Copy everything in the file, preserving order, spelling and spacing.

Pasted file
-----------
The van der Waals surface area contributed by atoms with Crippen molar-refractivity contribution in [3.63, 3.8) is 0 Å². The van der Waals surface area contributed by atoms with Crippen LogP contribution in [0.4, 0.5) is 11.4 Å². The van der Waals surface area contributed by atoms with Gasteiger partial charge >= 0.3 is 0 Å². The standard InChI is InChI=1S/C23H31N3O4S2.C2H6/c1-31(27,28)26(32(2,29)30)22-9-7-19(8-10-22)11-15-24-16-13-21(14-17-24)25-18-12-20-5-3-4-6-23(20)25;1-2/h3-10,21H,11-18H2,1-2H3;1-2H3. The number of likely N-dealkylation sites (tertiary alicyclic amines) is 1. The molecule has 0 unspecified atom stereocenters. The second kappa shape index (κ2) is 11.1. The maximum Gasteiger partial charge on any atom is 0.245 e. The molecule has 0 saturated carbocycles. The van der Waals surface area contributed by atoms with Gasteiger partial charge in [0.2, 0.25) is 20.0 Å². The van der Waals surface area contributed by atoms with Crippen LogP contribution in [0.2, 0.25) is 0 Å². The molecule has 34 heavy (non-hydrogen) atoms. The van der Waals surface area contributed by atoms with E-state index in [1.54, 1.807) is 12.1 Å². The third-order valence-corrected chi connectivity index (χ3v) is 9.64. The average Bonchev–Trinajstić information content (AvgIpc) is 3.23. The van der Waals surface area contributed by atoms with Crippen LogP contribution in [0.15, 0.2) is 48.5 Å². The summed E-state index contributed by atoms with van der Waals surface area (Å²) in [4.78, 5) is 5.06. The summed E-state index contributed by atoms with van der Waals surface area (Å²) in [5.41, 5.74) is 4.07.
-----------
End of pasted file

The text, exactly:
The van der Waals surface area contributed by atoms with Crippen molar-refractivity contribution in [3.63, 3.8) is 0 Å². The van der Waals surface area contributed by atoms with Crippen LogP contribution in [0.4, 0.5) is 11.4 Å². The van der Waals surface area contributed by atoms with Gasteiger partial charge >= 0.3 is 0 Å². The standard InChI is InChI=1S/C23H31N3O4S2.C2H6/c1-31(27,28)26(32(2,29)30)22-9-7-19(8-10-22)11-15-24-16-13-21(14-17-24)25-18-12-20-5-3-4-6-23(20)25;1-2/h3-10,21H,11-18H2,1-2H3;1-2H3. The number of likely N-dealkylation sites (tertiary alicyclic amines) is 1. The molecule has 0 unspecified atom stereocenters. The second kappa shape index (κ2) is 11.1. The maximum Gasteiger partial charge on any atom is 0.245 e. The molecule has 0 saturated carbocycles. The van der Waals surface area contributed by atoms with Gasteiger partial charge in [0.2, 0.25) is 20.0 Å². The van der Waals surface area contributed by atoms with Crippen LogP contribution in [0.2, 0.25) is 0 Å². The molecule has 34 heavy (non-hydrogen) atoms. The van der Waals surface area contributed by atoms with E-state index in [1.54, 1.807) is 12.1 Å². The third-order valence-corrected chi connectivity index (χ3v) is 9.64. The average Bonchev–Trinajstić information content (AvgIpc) is 3.23. The van der Waals surface area contributed by atoms with Crippen LogP contribution in [0.15, 0.2) is 48.5 Å². The summed E-state index contributed by atoms with van der Waals surface area (Å²) in [4.78, 5) is 5.06. The summed E-state index contributed by atoms with van der Waals surface area (Å²) in [5.41, 5.74) is 4.07.